CPM Fall 2019 - 4

daup h i n cm s .org

From the Editor

Student and Resident
Medical Education:

A Requirement or
A Courtesy?

Joseph F. Answine, MD, FASA
Central PA Medicine Editor-in-Chief



Dauphin County Medical Society
777 East Park Drive, PO Box 8820
Harrisburg, PA 17105

ecades ago, most medical education of students and young physicians was
done at few hospitals, usually tied to a major university such as Penn State
Hershey. However, with the increasing number of medical schools, physician
assistant schools, nurse anesthetist schools, and so on; the number of clinical
teaching sites has expanded. Furthermore, the separation between academic and private
practice hospitals has blurred. And, a more "hands on" or "one on one" teaching style
between educator and trainee has occurred to promote a greater sense of patient safety.
The demand, therefore, for clinical medical educators has grown, and very few of us can
escape being asked to mentor someone new to the art of medicine.
Teaching is rewarding, exciting and uplifting. However, it is work; work that is on top
of an already demanding and time-consuming job. I get it. Furthermore, it is rarely tied
to an increase in pay. Many of us are still practice owners and are paid for the care we
provide. Therefore, a compassionate, thorough, and efficient practice is the goal. When
teaching, compassion and thoroughness are attainable, but efficiency is much more
difficult to achieve.
You cannot force physicians to teach. Would you want a teacher that is forced to teach?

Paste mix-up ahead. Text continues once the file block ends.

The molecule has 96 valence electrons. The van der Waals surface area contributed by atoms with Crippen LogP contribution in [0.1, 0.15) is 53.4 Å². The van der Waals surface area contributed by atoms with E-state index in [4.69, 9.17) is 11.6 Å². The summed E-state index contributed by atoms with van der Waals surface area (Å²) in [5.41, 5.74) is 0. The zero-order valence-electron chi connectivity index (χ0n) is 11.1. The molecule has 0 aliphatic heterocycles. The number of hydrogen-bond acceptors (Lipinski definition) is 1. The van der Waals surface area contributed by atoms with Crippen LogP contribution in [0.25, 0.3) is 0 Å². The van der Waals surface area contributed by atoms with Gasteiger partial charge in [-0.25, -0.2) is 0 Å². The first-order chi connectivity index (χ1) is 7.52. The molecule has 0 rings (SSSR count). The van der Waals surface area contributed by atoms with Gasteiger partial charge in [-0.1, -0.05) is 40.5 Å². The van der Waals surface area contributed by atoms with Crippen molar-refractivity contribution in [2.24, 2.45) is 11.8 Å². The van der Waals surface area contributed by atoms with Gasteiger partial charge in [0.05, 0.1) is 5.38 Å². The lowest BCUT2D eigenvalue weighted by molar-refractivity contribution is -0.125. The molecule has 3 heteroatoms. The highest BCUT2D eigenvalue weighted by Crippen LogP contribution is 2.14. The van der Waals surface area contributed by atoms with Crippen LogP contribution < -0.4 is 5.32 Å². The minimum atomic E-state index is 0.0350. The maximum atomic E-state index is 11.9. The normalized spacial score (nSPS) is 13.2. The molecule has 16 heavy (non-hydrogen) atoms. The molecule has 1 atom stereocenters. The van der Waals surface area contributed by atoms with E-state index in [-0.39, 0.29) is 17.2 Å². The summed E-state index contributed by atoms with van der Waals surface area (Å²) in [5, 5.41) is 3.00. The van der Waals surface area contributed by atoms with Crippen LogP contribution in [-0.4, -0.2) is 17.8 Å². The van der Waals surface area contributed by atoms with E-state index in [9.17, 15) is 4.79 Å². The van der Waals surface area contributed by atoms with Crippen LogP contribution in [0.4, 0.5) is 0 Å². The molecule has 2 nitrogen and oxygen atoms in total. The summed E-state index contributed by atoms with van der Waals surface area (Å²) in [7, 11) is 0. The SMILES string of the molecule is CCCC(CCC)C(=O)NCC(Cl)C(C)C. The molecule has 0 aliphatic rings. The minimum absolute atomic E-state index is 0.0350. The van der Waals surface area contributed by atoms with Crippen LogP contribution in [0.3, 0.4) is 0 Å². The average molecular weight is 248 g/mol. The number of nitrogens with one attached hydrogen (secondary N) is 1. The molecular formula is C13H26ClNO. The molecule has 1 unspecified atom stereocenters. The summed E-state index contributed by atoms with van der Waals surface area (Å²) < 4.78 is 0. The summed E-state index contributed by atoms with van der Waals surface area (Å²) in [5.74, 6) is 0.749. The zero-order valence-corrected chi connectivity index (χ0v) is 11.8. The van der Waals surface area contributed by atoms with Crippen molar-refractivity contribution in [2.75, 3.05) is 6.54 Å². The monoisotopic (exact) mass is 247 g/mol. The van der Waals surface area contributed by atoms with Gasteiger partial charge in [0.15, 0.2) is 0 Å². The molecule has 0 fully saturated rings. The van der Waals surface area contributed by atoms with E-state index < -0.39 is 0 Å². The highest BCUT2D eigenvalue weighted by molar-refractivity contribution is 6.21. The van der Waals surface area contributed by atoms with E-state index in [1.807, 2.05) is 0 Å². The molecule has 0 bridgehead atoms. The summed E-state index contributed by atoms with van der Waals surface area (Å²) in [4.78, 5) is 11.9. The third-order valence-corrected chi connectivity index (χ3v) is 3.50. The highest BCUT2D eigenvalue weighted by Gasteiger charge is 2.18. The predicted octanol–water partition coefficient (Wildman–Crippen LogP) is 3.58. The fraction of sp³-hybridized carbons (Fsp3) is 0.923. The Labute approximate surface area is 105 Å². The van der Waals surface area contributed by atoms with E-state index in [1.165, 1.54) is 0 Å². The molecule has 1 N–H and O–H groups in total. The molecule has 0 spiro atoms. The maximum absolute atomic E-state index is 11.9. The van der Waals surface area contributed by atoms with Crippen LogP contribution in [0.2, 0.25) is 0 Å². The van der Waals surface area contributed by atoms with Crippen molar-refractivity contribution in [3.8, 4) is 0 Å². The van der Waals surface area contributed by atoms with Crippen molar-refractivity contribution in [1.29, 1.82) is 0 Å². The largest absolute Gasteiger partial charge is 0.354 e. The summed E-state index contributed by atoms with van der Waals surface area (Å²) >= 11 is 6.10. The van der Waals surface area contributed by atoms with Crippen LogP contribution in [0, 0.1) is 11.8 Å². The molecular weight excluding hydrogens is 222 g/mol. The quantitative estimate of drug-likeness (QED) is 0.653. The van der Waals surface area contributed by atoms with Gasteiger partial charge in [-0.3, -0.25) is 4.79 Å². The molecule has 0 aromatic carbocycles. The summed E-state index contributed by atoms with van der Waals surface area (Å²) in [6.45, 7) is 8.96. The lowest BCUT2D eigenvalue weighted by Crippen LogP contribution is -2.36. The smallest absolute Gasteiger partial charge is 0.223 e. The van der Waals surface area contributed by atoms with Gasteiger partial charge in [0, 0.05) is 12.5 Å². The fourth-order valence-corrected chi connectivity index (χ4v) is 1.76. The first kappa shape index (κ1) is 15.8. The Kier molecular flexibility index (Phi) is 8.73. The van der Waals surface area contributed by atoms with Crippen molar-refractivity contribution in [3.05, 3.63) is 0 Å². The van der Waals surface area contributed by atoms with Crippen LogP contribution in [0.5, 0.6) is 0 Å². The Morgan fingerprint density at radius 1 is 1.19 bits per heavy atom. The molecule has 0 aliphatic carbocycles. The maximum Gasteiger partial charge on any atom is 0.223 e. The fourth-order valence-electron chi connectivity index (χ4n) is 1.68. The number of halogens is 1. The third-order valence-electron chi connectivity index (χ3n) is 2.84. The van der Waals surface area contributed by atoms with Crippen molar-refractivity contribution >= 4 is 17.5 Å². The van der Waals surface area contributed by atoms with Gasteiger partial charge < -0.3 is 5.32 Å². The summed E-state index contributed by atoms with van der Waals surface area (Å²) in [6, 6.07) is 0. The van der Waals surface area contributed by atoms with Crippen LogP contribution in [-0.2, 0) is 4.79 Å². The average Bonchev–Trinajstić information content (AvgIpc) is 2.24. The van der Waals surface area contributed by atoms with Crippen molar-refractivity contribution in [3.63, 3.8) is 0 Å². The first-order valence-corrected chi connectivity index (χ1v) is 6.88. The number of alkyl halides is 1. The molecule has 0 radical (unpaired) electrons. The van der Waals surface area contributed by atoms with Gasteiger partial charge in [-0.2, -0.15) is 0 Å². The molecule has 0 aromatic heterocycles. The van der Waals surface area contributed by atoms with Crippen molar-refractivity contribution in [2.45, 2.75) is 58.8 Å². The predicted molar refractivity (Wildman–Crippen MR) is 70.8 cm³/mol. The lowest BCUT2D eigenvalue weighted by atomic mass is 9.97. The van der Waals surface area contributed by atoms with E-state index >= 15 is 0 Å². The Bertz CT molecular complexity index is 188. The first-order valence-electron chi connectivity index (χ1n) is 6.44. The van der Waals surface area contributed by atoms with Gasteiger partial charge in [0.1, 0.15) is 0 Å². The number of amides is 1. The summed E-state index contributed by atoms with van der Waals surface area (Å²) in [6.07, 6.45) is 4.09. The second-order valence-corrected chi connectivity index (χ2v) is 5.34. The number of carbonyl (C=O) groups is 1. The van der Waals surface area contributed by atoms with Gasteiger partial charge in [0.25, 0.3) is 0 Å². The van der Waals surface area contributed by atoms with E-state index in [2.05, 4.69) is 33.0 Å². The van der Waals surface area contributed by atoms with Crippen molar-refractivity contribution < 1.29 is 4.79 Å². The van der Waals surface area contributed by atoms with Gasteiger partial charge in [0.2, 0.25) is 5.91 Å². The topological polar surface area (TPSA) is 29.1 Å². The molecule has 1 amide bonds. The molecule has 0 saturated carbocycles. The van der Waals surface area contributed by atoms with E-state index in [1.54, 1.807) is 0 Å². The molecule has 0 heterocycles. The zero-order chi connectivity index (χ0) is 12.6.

So, as a coordinator of student and resident education in what used to be a "non-teaching"
hospital system (I contest that they do not exist anymore), I commonly hear "...nope,
not going to do it." To the defense of some, they truly feel that they have no ability to
teach. I have been able to convince many that students and residents are like sponges for
medical knowledge and can learn something of value from everyone and anyone. All these
converts have become exceptional educators. Furthermore, if you strive to expand your
own knowledge and stay current, there is no better way to do so than to be questioned
by a youngster in medicine.
But for those other physicians that seem to see little value in medical education - should
they be required to teach? In my opinion, of course not. You got to love it to be good at
it. You must see value in the work to excel at it. To those "Medical Education Scrooges,"
just remember that you will be laying in a hospital bed someday. When those young fresh
faces come in and state that they will be taking care of you, I assume you will hope and
pray that one of us crazy, compassionate-about-teaching individuals held their hands and
walked them through their early days in medicine in order for them to deliver the best
possible care to you.


Fall 2019 Central PA Medicine

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CPM Fall 2019

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